The simplicity of the Pythagorean Theorem worksheet is the best thing about it. What is the Pythagorean Theorem? Formulated in the 6th Century BC by Greek Philosopher and mathematician Pythagoras of Samos, Pythagorean Theorem is a mathematic equation used for a variety of purposes. Over the years, many engineers and architects have used Pythagorean Theorem worksheet to complete their projects.

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A simple equation, Pythagorean Theorem states that the square of the hypotenuse (the side opposite to the right angle triangle) is equal to the sum of the other two sides. Following is how the Pythagorean equation is written:

a²+b²=c²

In the aforementioned equation, c is the length of the hypotenuse while the length of the other two sides of the triangle are represented by b and a. Though the knowledge of the Pythagorean Theorem predates the Greek Philosopher, Pythagoras is generally credited for bringing the equation to the fore. This is the reason the Pythagorean equation is named after him. Before we discuss the Pythagorean Theorem and the Pythagorean Theorem worksheet in detail, let’s take a look at who Pythagoras of Samos was and how he came up with the Pythagorean equation.

## Pythagorean Theorem Worksheet

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## Knowing Pythagoras of Samos and how he came up with the Pythagorean equation

A 6^{th} century BC Greek philosopher and mathematician, Pythagoras of Samos is widely credited for bringing the Pythagorean equation to the fore. Though others used the relationship long before his time, Pythagoras is the first one who made the relationship between the lengths of the sides on a right-angled triangle public. This is why he’s regarded as the inventor of the Pythagorean equation.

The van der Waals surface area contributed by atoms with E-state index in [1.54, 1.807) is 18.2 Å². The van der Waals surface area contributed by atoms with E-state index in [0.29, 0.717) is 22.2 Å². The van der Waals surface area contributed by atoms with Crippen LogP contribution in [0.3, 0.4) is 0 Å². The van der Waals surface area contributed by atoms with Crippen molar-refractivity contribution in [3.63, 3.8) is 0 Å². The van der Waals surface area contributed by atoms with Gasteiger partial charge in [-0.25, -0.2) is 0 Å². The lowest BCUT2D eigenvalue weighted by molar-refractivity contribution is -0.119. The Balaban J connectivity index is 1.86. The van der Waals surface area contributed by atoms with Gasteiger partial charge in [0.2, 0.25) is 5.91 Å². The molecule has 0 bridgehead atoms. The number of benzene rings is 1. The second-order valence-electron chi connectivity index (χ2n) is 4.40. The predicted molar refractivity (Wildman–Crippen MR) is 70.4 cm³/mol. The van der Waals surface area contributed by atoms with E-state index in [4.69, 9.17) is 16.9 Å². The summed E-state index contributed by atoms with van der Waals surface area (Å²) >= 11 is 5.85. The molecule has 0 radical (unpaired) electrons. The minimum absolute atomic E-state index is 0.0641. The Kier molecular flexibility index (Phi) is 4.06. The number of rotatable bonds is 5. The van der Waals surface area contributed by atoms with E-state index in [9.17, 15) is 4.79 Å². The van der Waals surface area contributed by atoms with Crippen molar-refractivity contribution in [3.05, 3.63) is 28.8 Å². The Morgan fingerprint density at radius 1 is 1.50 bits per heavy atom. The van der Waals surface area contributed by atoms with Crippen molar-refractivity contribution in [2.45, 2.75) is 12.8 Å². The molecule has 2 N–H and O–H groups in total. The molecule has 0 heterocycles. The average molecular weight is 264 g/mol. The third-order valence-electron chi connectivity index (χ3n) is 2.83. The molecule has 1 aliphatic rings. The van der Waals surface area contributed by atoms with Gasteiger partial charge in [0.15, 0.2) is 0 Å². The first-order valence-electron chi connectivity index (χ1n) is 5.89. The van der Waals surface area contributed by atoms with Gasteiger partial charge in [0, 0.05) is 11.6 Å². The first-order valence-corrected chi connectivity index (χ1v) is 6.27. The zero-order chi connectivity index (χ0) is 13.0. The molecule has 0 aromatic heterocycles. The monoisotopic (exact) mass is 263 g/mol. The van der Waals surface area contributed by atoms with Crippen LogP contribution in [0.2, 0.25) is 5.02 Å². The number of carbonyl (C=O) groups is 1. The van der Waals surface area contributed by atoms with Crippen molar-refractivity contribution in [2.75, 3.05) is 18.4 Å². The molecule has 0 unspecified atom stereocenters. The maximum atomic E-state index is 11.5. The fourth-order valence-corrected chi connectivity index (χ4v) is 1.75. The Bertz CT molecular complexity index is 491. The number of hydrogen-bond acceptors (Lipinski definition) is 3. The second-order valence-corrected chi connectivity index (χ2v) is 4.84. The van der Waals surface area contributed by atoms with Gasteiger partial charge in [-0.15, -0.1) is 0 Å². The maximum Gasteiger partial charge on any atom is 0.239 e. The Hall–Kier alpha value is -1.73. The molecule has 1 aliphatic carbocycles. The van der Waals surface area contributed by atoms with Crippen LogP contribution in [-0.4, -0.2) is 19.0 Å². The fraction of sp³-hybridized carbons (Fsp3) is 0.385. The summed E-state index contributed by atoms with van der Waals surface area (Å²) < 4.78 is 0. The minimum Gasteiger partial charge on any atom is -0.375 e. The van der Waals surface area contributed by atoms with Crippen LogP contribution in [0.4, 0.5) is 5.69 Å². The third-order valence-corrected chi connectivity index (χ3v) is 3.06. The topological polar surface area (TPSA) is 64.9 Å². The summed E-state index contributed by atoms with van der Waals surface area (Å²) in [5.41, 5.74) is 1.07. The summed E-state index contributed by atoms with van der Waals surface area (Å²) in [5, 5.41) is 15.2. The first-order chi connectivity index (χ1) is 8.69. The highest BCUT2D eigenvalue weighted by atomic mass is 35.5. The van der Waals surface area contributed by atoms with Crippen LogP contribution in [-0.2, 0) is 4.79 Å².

Apart from being a philosopher and mathematician, Pythagoras founded the Pythagoreanism movement. Born in Croton, Italy, Pythagoras travelled to many different countries including Greece, Egypt, and India. After moving back to Croton in 530 BC, Pythagoras established some kind of school. He returned to Samos in 520 BC. It was in late 6^{th} Century BC that Pythagoras started to make important contributions to philosophy and math. The Pythagorean equation was one of those contributions.

Though he revealed the Pythagorean equation to the world in the late 6^{th} Century BC while living in Samos, many historians believe that Pythagoras first thought about the equation during his time in Egypt. In fact, according to many historians, Pythagoras learned geometry, the Phoenicians arithmetic and other branches of mathematics from the Egyptians.

Though he has made many important contributions to philosophy, Pythagoras is widely known as the founder of the Pythagorean Theorem. As previously mentioned, the Pythagorean Theorem is a mathematical equation that states that the square of the hypotenuse (the side opposite to the right angle triangle) is equal to the sum of the other two sides.

Today the aforementioned equation bears Pythagoras’s name but it’s important to know that he wasn’t the first one to use the equation. Before Pythagoras’s time, the Indians and the Babylonians utilized the Pythagorean Theorem or equation. Since they constructed the first proof of the theorem, Pythagoras and his disciples are regarded as the inventors of the equation.

Many historians say that Pythagoras worked in a very secretive manner. This is the reason little evidence is available that the Greek Philosopher/ mathematician himself worked on and proved the Pythagorean Theorem. It is important to note that the first time Pythagoras was given credit for the Theorem was five centuries after his death. This makes Pythagoras’s contribution to the Theorem even more debatable. Nonetheless, since Pythagoras is the only one connected to the Pythagorean Theorem known today, we have to give him due credit. Now that we’ve discussed who Pythagoras of Samos was and how he came up with the Pythagorean equation, it’s time to take a detailed look at the Pythagorean Theorem and the Pythagorean Theorem worksheet.